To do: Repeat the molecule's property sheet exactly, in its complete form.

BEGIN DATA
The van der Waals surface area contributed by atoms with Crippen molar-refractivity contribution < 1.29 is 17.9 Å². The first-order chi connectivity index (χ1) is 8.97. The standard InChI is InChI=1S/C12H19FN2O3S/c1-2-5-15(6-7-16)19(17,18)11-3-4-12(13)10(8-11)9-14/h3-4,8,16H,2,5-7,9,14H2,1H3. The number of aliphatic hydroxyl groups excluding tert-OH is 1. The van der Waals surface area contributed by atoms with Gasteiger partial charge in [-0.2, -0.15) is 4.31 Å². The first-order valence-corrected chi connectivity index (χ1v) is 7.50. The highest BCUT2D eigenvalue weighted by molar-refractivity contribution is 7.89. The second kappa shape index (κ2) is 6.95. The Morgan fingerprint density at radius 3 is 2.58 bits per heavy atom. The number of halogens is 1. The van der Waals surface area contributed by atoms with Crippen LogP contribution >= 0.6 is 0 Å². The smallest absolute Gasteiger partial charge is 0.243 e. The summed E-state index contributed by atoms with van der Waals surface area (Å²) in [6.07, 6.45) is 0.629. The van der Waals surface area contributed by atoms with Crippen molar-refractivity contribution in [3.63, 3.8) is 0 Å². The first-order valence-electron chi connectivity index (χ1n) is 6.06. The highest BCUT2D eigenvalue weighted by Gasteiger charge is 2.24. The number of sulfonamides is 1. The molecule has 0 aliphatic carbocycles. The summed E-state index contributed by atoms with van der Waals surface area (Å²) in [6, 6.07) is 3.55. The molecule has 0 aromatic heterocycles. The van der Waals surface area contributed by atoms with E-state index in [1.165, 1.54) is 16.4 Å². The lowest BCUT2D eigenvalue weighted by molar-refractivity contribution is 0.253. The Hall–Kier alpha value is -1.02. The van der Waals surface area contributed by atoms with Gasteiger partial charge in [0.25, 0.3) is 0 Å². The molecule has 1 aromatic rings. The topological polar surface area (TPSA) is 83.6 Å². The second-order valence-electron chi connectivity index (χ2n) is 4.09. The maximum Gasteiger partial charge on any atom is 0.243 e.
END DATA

The van der Waals surface area contributed by atoms with Crippen molar-refractivity contribution < 1.29 is 17.9 Å². The first-order chi connectivity index (χ1) is 8.97. The standard InChI is InChI=1S/C12H19FN2O3S/c1-2-5-15(6-7-16)19(17,18)11-3-4-12(13)10(8-11)9-14/h3-4,8,16H,2,5-7,9,14H2,1H3. The number of aliphatic hydroxyl groups excluding tert-OH is 1. The van der Waals surface area contributed by atoms with Gasteiger partial charge in [-0.2, -0.15) is 4.31 Å². The first-order valence-corrected chi connectivity index (χ1v) is 7.50. The highest BCUT2D eigenvalue weighted by molar-refractivity contribution is 7.89. The second kappa shape index (κ2) is 6.95. The Morgan fingerprint density at radius 3 is 2.58 bits per heavy atom. The number of halogens is 1. The van der Waals surface area contributed by atoms with Crippen LogP contribution >= 0.6 is 0 Å². The smallest absolute Gasteiger partial charge is 0.243 e. The summed E-state index contributed by atoms with van der Waals surface area (Å²) in [6.07, 6.45) is 0.629. The van der Waals surface area contributed by atoms with Crippen molar-refractivity contribution in [3.63, 3.8) is 0 Å². The first-order valence-electron chi connectivity index (χ1n) is 6.06. The highest BCUT2D eigenvalue weighted by Gasteiger charge is 2.24. The number of sulfonamides is 1. The molecule has 0 aliphatic carbocycles. The summed E-state index contributed by atoms with van der Waals surface area (Å²) in [6, 6.07) is 3.55. The molecule has 0 aromatic heterocycles. The van der Waals surface area contributed by atoms with E-state index in [1.165, 1.54) is 16.4 Å². The lowest BCUT2D eigenvalue weighted by molar-refractivity contribution is 0.253. The Hall–Kier alpha value is -1.02. The van der Waals surface area contributed by atoms with Gasteiger partial charge in [0.25, 0.3) is 0 Å². The molecule has 1 aromatic rings. The topological polar surface area (TPSA) is 83.6 Å². The second-order valence-electron chi connectivity index (χ2n) is 4.09. The maximum Gasteiger partial charge on any atom is 0.243 e.